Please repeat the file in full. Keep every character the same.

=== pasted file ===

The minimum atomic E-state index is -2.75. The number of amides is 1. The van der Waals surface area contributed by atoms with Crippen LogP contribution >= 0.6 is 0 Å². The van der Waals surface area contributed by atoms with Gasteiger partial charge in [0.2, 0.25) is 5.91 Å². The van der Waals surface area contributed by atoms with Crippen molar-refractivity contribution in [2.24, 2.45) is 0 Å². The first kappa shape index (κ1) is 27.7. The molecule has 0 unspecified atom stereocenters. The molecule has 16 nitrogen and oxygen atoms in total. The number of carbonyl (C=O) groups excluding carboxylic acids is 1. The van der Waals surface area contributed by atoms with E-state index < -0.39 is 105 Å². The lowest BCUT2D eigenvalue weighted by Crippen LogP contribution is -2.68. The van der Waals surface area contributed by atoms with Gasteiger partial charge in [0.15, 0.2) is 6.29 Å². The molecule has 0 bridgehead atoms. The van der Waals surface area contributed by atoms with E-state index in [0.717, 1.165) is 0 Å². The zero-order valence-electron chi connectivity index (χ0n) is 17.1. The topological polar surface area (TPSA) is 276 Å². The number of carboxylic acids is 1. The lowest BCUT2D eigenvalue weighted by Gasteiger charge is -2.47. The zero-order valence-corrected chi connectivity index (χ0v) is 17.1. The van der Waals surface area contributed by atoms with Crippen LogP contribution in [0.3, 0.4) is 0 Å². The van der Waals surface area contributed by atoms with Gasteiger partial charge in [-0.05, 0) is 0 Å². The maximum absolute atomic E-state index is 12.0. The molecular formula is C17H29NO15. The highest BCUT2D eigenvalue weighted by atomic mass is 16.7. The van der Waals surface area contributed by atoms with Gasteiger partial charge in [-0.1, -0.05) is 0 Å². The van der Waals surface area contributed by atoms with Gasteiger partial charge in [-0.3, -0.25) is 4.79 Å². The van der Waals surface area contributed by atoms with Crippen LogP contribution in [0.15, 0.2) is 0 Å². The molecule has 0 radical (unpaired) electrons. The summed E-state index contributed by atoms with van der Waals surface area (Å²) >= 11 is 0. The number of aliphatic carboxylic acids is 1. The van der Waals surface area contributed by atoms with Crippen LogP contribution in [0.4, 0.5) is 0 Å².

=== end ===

The minimum atomic E-state index is -2.75. The number of amides is 1. The van der Waals surface area contributed by atoms with Crippen LogP contribution >= 0.6 is 0 Å². The van der Waals surface area contributed by atoms with Gasteiger partial charge in [0.2, 0.25) is 5.91 Å². The van der Waals surface area contributed by atoms with Crippen molar-refractivity contribution in [2.24, 2.45) is 0 Å². The first kappa shape index (κ1) is 27.7. The molecule has 0 unspecified atom stereocenters. The molecule has 16 nitrogen and oxygen atoms in total. The number of carbonyl (C=O) groups excluding carboxylic acids is 1. The van der Waals surface area contributed by atoms with E-state index < -0.39 is 105 Å². The lowest BCUT2D eigenvalue weighted by Crippen LogP contribution is -2.68. The van der Waals surface area contributed by atoms with Gasteiger partial charge in [0.15, 0.2) is 6.29 Å². The molecule has 0 bridgehead atoms. The van der Waals surface area contributed by atoms with E-state index in [0.717, 1.165) is 0 Å². The zero-order valence-electron chi connectivity index (χ0n) is 17.1. The topological polar surface area (TPSA) is 276 Å². The number of carboxylic acids is 1. The lowest BCUT2D eigenvalue weighted by Gasteiger charge is -2.47. The zero-order valence-corrected chi connectivity index (χ0v) is 17.1. The van der Waals surface area contributed by atoms with Crippen LogP contribution in [0.3, 0.4) is 0 Å². The van der Waals surface area contributed by atoms with Gasteiger partial charge in [-0.05, 0) is 0 Å². The maximum absolute atomic E-state index is 12.0. The molecular formula is C17H29NO15. The highest BCUT2D eigenvalue weighted by atomic mass is 16.7. The van der Waals surface area contributed by atoms with Gasteiger partial charge in [-0.1, -0.05) is 0 Å². The van der Waals surface area contributed by atoms with Gasteiger partial charge in [-0.3, -0.25) is 4.79 Å². The van der Waals surface area contributed by atoms with Crippen LogP contribution in [0.15, 0.2) is 0 Å². The molecule has 0 radical (unpaired) electrons. The summed E-state index contributed by atoms with van der Waals surface area (Å²) >= 11 is 0. The number of aliphatic carboxylic acids is 1. The van der Waals surface area contributed by atoms with Crippen LogP contribution in [0.4, 0.5) is 0 Å².